Israel didn't produce any oil in 2004 at all, diverting all its fruit to juice production – this upset some oil trade buyers who had been using Israeli grapefruit oil pink as a reasonable flavour alternative to Florida white. Due to hurricane activity in 2004, Florida grapefruits ended up rotting on the ground, as we know. In normal times Florida produces around 4 tons of oil around 40% of which is from Marsh seedless varieties, with the parent Duncan variety accounting for less than 10%. California is also a significant producer of the oil. Cuban grapefruit oil availability was also affected as it was caught in the same storms path as Florida. Small quantities of Grapefruit oil have also been available from Mediterranean countries including Italy, Argentina and Brazil, South Africa, and from Australia, but some oil products bandied around the market in 2004 were apparently constructed from limonene, bitter orange oil fractions and synthetic nootkatone, and have never seen a grapefruit! Some grapefruit oil is also produced in the Greek and Turkish parts of Cyprus, but annual volumes produced are quite low. Big hopes have been placed on a successful the 2005 crop, but early indications of forward prices look high. So aromatherapists should be aware that old grapefruit oil stock and synthetic reconstructions have been sold to those aromatherapy oil suppliers with less discriminatory ability to spot these items just lately.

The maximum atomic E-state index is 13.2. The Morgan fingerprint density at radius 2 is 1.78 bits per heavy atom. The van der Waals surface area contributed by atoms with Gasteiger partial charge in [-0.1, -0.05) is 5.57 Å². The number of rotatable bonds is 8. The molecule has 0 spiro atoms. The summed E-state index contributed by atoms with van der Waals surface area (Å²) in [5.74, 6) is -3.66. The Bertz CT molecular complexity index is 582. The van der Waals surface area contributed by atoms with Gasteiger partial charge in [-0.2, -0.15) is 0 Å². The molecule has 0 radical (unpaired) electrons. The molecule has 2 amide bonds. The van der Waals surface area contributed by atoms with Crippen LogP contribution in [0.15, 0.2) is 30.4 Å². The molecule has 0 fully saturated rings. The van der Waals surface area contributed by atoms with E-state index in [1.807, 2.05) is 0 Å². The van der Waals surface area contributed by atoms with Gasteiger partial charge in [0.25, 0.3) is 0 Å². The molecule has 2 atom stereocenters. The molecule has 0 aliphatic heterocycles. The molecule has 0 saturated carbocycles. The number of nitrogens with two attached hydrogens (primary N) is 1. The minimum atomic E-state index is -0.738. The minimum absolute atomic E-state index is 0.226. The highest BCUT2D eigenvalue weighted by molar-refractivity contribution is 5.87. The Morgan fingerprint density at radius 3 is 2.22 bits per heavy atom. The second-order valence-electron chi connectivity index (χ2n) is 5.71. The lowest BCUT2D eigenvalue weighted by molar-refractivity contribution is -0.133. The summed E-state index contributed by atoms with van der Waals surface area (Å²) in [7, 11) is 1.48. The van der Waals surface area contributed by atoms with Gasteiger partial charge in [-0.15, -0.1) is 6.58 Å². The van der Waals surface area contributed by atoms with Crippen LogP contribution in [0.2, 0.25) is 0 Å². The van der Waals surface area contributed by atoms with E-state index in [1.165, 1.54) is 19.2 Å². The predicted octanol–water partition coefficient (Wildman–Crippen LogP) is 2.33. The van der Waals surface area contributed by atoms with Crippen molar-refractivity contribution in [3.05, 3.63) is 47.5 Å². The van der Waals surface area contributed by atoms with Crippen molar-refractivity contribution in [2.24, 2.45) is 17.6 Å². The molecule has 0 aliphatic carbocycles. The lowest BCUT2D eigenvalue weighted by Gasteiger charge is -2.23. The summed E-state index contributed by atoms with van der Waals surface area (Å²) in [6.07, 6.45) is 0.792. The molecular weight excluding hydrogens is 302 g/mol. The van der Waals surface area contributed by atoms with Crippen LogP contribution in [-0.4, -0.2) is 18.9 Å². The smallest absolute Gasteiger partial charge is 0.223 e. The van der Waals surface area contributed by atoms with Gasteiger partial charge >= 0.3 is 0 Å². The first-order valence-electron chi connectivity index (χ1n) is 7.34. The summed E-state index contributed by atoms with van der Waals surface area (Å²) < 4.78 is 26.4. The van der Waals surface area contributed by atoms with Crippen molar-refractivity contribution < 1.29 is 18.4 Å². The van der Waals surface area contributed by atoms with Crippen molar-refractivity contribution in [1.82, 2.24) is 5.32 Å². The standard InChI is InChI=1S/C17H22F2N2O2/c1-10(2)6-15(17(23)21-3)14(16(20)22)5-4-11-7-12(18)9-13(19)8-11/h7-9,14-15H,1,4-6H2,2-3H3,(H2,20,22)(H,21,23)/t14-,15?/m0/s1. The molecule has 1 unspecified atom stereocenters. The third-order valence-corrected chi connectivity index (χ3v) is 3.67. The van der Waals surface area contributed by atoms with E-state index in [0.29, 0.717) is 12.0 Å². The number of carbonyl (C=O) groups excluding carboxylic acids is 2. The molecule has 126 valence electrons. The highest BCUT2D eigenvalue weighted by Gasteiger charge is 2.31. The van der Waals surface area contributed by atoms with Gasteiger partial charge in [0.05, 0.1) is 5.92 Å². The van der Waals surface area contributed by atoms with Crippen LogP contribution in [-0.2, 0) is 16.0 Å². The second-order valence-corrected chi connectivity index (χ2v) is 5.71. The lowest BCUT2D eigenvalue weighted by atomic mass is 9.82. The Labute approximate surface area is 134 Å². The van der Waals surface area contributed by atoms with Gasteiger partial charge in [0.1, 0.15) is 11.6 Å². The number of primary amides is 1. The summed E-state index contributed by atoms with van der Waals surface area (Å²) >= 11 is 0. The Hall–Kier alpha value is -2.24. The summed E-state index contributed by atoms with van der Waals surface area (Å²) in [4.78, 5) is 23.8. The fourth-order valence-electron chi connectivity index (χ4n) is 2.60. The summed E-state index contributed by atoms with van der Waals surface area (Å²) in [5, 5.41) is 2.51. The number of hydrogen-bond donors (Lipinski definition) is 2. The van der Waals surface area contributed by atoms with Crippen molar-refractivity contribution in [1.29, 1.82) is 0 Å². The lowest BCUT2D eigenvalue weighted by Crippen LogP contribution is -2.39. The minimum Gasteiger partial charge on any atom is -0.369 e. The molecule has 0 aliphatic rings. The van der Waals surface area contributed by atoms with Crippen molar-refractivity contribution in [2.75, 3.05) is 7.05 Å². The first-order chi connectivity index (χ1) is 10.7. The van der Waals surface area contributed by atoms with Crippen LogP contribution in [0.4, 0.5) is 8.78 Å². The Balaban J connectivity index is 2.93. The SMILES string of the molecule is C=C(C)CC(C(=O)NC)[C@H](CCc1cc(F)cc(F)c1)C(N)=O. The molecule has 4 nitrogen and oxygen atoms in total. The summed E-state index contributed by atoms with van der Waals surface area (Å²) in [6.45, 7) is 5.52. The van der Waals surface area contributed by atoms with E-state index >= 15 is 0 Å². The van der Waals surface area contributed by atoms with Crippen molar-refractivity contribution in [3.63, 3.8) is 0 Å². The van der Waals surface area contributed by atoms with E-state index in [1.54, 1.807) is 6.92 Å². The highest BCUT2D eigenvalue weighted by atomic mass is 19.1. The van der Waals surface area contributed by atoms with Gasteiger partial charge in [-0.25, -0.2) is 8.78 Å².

Composition of the Oil.
A good description of grapefruit varieties can be found at: http://www.hort.purdue.edu/newcrop/morton/grapefruit.html; however the description of the peel oil composition is somewhat curious, and so an alternative account is set out below.